Könnten diese ANT-Autoantikörper auch den Niedrigenergiezustand und die mitochondriale Dysfunktion in der myalgischen Enzephalomyelitis (ME) erklären, eine Krankheit, die auch als chronisches Müdigkeitssyndrom bekannt ist?

    Studien von Myhill, Booth und McLaren-Howard haben Blockaden in ANT-Funktion in den Blutzellen von ME-Patienten gefunden, und ME-Patienten haben oft chronisch aktive Coxsackievirus B oder Echovirus-Infektionen in ihren Geweben, ähnlich wie die Infektionen bei Myokarditis gefunden.

    Glaubst du, dass es möglich wäre, dass ANT-Autoantikörper die Ursache von ME sind? Gegenwärtig bleibt die Ursache von ME unbekannt.

    Freundliche Grüße

    You may like to try to contact them yourself. They began this research on chronic viral myocarditis and ANT autoantibodies in the 1980s, and published quite a few papers on this subject over the years (some of the papers are listed at the bottom of my post on ANT autoantibodies).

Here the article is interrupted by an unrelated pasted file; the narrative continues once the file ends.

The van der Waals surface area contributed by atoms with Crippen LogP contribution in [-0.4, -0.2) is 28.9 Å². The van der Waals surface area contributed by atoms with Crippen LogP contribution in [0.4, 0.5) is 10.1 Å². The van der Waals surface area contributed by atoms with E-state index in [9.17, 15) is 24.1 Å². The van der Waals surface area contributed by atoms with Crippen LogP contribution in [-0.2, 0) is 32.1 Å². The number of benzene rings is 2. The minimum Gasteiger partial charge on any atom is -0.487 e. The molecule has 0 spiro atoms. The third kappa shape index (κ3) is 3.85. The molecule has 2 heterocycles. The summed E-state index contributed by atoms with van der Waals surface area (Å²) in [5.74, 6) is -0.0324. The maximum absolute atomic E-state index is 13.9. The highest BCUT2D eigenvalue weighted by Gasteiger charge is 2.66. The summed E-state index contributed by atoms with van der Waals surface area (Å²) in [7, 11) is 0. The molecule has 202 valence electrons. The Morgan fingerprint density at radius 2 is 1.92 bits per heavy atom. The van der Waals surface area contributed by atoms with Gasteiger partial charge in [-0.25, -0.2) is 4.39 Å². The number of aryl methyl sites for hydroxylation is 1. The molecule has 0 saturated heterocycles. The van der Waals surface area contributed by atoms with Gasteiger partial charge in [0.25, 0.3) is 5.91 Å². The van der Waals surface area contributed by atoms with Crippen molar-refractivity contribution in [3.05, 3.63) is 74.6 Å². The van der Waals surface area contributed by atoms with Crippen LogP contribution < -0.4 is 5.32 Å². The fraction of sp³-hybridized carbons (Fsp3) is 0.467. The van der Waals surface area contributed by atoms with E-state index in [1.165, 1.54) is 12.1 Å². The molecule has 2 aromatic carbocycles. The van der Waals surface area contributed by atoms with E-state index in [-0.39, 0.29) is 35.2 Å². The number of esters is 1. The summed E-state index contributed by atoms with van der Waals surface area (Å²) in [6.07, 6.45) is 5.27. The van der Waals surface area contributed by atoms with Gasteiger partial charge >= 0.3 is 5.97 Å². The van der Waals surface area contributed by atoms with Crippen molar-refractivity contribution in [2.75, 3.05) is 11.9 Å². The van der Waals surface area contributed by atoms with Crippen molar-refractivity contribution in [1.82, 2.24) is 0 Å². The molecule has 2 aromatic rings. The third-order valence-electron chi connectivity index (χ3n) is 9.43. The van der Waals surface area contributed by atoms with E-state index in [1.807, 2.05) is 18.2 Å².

I don't know what viral tests your doctors used in your heart biopsy, but it is possible they may have missed a chronic coxsackievirus B (CVB) infection of your heart, because chronic CVB is difficult to detect. This is because in chronic CVB infections, there are very few viral particles made; in chronic CVB infections, viral particles are no longer found in the blood and tissues (or very rarely found), and instead, the virus changes its form, and hides inside human cells (as an intracellular infection).

    Acute CVB is easy to detect, because there are plenty of viral particles in the blood and tissues; but once CVB becomes chronic, it mostly stops producing viral particles, and instead forms this intracellular infection within your cells. This intracellular infection is called a non-cytolytic enterovirus infection (it consists of a "naked" RNA genome of the virus).